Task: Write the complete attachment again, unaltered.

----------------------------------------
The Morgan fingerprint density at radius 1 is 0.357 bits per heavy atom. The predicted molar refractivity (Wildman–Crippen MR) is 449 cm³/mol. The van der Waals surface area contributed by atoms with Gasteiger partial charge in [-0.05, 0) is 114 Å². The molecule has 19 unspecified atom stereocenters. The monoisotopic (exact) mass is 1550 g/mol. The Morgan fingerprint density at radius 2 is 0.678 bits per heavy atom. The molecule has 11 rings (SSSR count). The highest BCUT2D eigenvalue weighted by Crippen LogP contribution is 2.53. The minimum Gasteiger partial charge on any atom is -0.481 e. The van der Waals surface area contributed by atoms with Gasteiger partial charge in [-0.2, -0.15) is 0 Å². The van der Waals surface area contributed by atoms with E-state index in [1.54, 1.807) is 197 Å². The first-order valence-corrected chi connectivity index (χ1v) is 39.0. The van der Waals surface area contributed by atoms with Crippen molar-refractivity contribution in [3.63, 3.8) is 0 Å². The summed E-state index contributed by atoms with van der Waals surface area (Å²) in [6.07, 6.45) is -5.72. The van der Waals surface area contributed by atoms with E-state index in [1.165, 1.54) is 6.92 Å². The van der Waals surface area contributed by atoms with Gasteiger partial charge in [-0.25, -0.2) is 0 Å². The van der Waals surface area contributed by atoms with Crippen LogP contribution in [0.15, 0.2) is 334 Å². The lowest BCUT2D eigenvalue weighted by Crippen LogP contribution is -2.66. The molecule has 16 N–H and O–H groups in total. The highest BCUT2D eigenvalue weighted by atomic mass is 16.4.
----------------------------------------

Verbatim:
The Morgan fingerprint density at radius 1 is 0.357 bits per heavy atom. The predicted molar refractivity (Wildman–Crippen MR) is 449 cm³/mol. The van der Waals surface area contributed by atoms with Gasteiger partial charge in [-0.05, 0) is 114 Å². The molecule has 19 unspecified atom stereocenters. The monoisotopic (exact) mass is 1550 g/mol. The Morgan fingerprint density at radius 2 is 0.678 bits per heavy atom. The molecule has 11 rings (SSSR count). The highest BCUT2D eigenvalue weighted by Crippen LogP contribution is 2.53. The minimum Gasteiger partial charge on any atom is -0.481 e. The van der Waals surface area contributed by atoms with Gasteiger partial charge in [-0.2, -0.15) is 0 Å². The van der Waals surface area contributed by atoms with E-state index in [1.54, 1.807) is 197 Å². The first-order valence-corrected chi connectivity index (χ1v) is 39.0. The van der Waals surface area contributed by atoms with Crippen molar-refractivity contribution in [3.63, 3.8) is 0 Å². The summed E-state index contributed by atoms with van der Waals surface area (Å²) in [6.07, 6.45) is -5.72. The van der Waals surface area contributed by atoms with E-state index in [1.165, 1.54) is 6.92 Å². The van der Waals surface area contributed by atoms with Gasteiger partial charge in [-0.25, -0.2) is 0 Å². The van der Waals surface area contributed by atoms with Crippen LogP contribution in [0.15, 0.2) is 334 Å². The lowest BCUT2D eigenvalue weighted by Crippen LogP contribution is -2.66. The molecule has 16 N–H and O–H groups in total. The highest BCUT2D eigenvalue weighted by atomic mass is 16.4.